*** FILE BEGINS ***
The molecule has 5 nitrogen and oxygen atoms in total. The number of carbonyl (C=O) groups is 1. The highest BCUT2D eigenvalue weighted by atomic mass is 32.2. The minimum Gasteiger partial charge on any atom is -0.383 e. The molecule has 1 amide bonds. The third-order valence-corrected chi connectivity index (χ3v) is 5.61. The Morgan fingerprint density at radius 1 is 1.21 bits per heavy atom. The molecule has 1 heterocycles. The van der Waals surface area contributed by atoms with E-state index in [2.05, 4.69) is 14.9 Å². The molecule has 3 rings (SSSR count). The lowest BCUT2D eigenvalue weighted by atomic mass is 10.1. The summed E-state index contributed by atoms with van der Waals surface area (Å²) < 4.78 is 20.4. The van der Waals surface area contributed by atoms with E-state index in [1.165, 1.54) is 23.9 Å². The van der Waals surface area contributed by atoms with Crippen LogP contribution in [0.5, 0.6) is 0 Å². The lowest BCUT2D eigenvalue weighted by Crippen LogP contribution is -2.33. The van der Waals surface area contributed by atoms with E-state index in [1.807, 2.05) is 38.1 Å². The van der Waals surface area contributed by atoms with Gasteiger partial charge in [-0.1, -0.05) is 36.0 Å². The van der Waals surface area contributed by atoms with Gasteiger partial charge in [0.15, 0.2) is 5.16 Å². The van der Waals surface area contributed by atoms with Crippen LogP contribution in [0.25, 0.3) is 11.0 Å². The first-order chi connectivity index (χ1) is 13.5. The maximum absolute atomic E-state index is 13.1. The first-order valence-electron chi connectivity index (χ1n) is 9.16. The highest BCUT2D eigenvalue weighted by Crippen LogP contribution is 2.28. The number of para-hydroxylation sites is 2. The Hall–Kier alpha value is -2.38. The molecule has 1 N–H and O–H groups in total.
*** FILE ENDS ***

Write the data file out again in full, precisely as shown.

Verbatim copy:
The molecule has 5 nitrogen and oxygen atoms in total. The number of carbonyl (C=O) groups is 1. The highest BCUT2D eigenvalue weighted by atomic mass is 32.2. The minimum Gasteiger partial charge on any atom is -0.383 e. The molecule has 1 amide bonds. The third-order valence-corrected chi connectivity index (χ3v) is 5.61. The Morgan fingerprint density at radius 1 is 1.21 bits per heavy atom. The molecule has 1 heterocycles. The van der Waals surface area contributed by atoms with E-state index in [2.05, 4.69) is 14.9 Å². The molecule has 3 rings (SSSR count). The lowest BCUT2D eigenvalue weighted by atomic mass is 10.1. The summed E-state index contributed by atoms with van der Waals surface area (Å²) < 4.78 is 20.4. The van der Waals surface area contributed by atoms with E-state index in [1.165, 1.54) is 23.9 Å². The van der Waals surface area contributed by atoms with Crippen LogP contribution in [0.5, 0.6) is 0 Å². The lowest BCUT2D eigenvalue weighted by Crippen LogP contribution is -2.33. The van der Waals surface area contributed by atoms with E-state index in [1.807, 2.05) is 38.1 Å². The van der Waals surface area contributed by atoms with Gasteiger partial charge in [-0.1, -0.05) is 36.0 Å². The van der Waals surface area contributed by atoms with Gasteiger partial charge in [0.15, 0.2) is 5.16 Å². The van der Waals surface area contributed by atoms with Crippen LogP contribution in [0.25, 0.3) is 11.0 Å². The first-order chi connectivity index (χ1) is 13.5. The maximum absolute atomic E-state index is 13.1. The first-order valence-electron chi connectivity index (χ1n) is 9.16. The highest BCUT2D eigenvalue weighted by Crippen LogP contribution is 2.28. The number of para-hydroxylation sites is 2. The Hall–Kier alpha value is -2.38. The molecule has 1 N–H and O–H groups in total.